SAN FRANCISCO — The Idaho Housing and Finance Association is trying to buy out holders of outstanding bonds in a bid to take advantage of federal stimulus legislation that permits the agency to issue housing bonds without interest being subject to the federal alternative minimum tax.
The tender offer — available at http://dfking.com/ihfa/ — applies to all $388 million in fixed-rate single-family mortgage revenue bonds the association issued between 2004 and 2008, said John Sager, its chief financial officer and senior vice president.
The state’s housing finance agency is going the tender route to take advantage of a provision allowing issuers of private-activity bonds to refund, on a non-AMT basis, bonds issued in 2004 and afterward that were subject to AMT.
While an attractive proposition for the issuers, it’s a complicated one: because private-activity bonds cannot be advance refunded, issuers of fixed-rate bonds with the typical 10-year call protection appear out of luck. The tender offer is a way around that conundrum.
“Some other issuers are watching this closely to see what kind of success we have,” Sager said.
Once the tender period is complete, the association will issue new, AMT-free bonds to refund the debt, he said, adding that he doesn’t expect all the bonds to be tendered.
“We’re not going to get them all,” he said. “We’re expecting a little better participation among the institutional investors than individual investors, but were hoping to get a reasonable percentage.”
He estimated that about 60% of the outstanding bonds are in institutional hands.
“We need to cover some costs, but we’re in our comfort zone,” Sager said. “We feel comfortable we’ll get enough to make it worthwhile.”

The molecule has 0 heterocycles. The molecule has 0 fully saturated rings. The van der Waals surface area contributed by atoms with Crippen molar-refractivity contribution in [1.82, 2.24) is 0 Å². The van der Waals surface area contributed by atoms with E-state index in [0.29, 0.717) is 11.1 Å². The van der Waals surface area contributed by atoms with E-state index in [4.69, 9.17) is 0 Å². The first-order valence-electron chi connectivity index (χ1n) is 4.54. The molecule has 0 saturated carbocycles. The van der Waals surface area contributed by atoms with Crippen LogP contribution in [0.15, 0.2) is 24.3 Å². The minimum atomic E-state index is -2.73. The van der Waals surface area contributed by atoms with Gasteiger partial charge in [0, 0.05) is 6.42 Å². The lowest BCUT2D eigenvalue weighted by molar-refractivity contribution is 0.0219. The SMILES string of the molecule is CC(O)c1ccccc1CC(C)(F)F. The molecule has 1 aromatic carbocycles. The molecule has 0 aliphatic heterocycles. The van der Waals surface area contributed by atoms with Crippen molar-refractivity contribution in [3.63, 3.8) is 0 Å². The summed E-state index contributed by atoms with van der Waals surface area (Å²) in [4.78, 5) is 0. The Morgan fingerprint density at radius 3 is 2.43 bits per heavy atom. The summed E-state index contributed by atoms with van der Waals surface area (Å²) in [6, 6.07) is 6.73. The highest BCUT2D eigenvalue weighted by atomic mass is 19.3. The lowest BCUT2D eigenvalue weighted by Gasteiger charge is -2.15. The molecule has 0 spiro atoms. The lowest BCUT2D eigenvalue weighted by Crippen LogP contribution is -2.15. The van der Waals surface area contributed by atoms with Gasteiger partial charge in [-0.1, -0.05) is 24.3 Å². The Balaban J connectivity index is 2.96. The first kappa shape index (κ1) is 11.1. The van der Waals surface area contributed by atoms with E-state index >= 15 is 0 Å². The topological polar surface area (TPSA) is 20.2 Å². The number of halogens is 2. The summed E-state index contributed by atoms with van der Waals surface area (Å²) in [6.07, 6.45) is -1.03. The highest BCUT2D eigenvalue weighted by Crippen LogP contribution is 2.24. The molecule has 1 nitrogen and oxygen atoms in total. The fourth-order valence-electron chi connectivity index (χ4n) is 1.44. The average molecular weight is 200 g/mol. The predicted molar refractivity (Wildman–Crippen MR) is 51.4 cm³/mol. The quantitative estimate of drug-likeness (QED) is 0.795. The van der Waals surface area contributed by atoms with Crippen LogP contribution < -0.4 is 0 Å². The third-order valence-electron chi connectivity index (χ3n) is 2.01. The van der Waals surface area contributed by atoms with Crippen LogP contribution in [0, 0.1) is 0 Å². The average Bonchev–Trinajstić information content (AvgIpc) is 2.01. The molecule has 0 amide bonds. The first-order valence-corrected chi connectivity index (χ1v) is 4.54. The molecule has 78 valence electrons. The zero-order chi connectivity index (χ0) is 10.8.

Barclays Capital is the dealer manager for the offer, and underwriter of the refunding bonds. Orrick, Herrington & Sutcliffe LLC and Skinner Fawcett are bond counsel.
The tender process is described as a modified Dutch auction.
“We’re letting people take the [Municipal Market Data] index for triple-A GO, for a like maturity they can specify a market spread between one and 225 basis points,” Sager said. “We would determine the price and if that’s an acceptable level for us and buy the bonds. Or they can take the clearing price for the market.”
He said the tender offer meets bondholders’ interests by allowing them to specify a price better than the current market price, and providing liquidity for AMT bonds that’s lacking in the market right now.
The final deadline on the tender offer was originally today, but on Monday it was extended to June 12.
“We were a little later than expected in getting out our July 1 redemption and call notices,” Sager said. “We didn’t feel we gave enough time to investors; we wanted to give them more time to evaluate the offer.”